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IP 101 for law students

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IP Law

When I was in law school, I spent a semester in the Technology Venture Clinic. Besides the benefit of working with real-life clients, I also received a startup lawyer primer in contracts, intellectual property (IP), and financing requirements.

I also met clients who had made some serious errors in the early stages of their companies. I extensively researched the issue of why people were not seeking professional advice and found that the answers ranged from complete lack of understanding of business and legal risks—like the need to lay the proper foundation for intellectual property (IP) ownership and protection—to fear of attorney costs.

Even if you’re not an IP lawyer, you can help your business clients by understanding how to spot potential IP and facilitate the necessary contracts to ensure ownership. When I spoke with startup lawyers, they estimated that one in three clients had IP ownership issues when they sought venture funding. In some cases, the early mistakes were irreversible.

You can triage your client to uncover ownership issues and identify valuable IP that will need protecting. By walking your clients through a checklist, you can avoid some of the most common errors. Ask questions like:

  • Who are they working for when they had their great idea or started their business?
  • Do they have a co-founder? If so, do they have agreements with that co-founder?
  • Do they have proper employee and contractor agreements?

These may seem like non-IP questions, but if your client had their great idea while working under an employee contract that does not allow for outside ventures, they could not own the IP associated with their new company! Also, one of the most common mistake is that co-founders get things started without an agreement that provides a buy-sell clause that states how a co-founder exits if there is a dispute and who owns the IP developed within the company.

Finally, employees and contractors have very different rights with respect to their work product. For example, if your client is using a software contractor instead of employees to develop code, ensure that their contractor transfers ownership of the source code to your client. Just because work is paid for does not mean that your client owns the code; ultimately, the contract governs ownership. I have heard horror stories over the years with respect to work product being held hostage by contractors for additional fees.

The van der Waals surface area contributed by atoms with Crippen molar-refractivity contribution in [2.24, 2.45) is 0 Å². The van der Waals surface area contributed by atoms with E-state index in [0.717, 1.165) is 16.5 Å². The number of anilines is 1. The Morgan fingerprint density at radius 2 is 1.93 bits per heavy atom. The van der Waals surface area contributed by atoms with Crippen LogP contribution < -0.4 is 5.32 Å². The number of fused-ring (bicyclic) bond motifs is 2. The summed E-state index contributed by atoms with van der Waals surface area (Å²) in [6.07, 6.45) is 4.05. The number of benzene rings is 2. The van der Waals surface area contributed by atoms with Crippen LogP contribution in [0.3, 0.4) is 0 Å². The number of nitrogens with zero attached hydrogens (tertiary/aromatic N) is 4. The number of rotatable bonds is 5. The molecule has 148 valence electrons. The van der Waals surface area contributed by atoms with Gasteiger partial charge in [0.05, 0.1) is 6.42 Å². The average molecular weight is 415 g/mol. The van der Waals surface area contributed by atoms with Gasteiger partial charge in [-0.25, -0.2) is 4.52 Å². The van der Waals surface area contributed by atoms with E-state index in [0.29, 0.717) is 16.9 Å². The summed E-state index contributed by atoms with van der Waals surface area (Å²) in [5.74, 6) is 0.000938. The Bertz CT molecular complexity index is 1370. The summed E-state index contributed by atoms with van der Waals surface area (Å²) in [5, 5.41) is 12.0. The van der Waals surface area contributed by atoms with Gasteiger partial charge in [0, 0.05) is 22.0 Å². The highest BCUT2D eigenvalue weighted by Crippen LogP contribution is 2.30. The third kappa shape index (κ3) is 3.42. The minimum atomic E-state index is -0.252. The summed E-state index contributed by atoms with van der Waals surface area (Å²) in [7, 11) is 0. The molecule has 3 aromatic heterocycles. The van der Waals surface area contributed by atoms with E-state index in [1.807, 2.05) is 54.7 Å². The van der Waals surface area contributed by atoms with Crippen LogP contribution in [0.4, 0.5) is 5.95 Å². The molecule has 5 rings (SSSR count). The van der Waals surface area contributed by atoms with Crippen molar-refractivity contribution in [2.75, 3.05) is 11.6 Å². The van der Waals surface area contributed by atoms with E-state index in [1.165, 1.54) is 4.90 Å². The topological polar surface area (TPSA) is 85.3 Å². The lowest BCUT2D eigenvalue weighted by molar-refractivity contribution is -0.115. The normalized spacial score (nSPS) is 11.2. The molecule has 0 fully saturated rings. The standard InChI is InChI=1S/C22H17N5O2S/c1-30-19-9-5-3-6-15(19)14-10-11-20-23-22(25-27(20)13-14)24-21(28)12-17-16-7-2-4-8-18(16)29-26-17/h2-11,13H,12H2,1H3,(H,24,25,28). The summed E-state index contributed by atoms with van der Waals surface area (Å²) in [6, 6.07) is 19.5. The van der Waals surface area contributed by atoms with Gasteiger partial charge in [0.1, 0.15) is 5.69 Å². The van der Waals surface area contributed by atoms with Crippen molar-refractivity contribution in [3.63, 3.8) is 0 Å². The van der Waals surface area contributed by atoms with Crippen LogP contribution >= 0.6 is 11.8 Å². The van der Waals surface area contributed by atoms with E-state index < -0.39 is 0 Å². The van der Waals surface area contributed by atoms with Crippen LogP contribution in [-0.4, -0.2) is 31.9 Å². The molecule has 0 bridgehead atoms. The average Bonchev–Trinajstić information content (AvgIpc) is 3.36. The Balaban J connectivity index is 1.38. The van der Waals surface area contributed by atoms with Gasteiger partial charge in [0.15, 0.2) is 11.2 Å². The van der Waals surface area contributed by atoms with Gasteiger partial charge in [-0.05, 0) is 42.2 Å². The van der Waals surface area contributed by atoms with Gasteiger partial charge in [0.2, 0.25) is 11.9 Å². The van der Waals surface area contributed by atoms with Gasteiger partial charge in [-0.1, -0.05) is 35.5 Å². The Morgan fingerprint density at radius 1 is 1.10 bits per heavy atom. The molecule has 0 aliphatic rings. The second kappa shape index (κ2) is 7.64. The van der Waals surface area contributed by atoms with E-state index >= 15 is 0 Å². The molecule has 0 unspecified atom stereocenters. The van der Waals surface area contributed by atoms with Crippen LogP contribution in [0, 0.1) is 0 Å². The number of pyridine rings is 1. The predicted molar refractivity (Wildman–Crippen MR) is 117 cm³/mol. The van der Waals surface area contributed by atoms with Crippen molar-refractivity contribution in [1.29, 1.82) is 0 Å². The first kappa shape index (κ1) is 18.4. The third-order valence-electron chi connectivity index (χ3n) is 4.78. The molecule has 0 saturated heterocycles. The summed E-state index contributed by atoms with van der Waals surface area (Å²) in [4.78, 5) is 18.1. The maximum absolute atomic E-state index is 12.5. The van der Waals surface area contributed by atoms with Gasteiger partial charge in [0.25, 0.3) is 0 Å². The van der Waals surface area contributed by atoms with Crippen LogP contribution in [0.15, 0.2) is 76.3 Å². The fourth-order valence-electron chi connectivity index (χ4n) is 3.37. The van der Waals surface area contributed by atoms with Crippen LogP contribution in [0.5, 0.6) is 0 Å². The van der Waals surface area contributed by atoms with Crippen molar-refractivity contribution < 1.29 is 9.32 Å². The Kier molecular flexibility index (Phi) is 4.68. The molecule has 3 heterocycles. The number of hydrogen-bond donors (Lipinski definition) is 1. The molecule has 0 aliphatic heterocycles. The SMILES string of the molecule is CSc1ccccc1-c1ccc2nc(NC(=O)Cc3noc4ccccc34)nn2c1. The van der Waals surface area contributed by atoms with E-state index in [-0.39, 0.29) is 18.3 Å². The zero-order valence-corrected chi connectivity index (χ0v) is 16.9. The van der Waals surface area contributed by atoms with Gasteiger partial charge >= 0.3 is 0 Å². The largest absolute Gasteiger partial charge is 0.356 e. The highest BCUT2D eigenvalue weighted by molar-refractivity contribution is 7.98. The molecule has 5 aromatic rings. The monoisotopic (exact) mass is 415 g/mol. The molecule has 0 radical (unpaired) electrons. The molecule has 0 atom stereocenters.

IP is complicated and people get confused about the differences between patents, trademarks, and copyright. Most do not understand how valuable a trade secret can be and what steps are necessary to properly protect that IP. However, the most important point is to educate the client to ask you about their latest product, rebranding, website, or anything else that they develop or create themselves.

Again, your clients asking questions about their ideas, brand, and work processes will uncover the potential IP upfront. Most entrepreneurs or small business owners do not think they have IP, because the softer IP, or non-patented ideas or brand assets, goes unnoticed until there is a problem, or until they try to raise funds or sell their business. Even if you are not becoming an IP attorney, the ability to spot your clients’ valuable IP and refer them to appropriate resources will enhance your value as an attorney.

Mary Juetten Mary Juetten is the founder of Traklight, a self-guided questionnaire that issue spots for attorneys and educates small- and medium-sized companies on business risk and intellectual property. She’s also the co-founder of Evolve Law. She is currently writing a book for Thomson Reuters on key performance indicators for small law.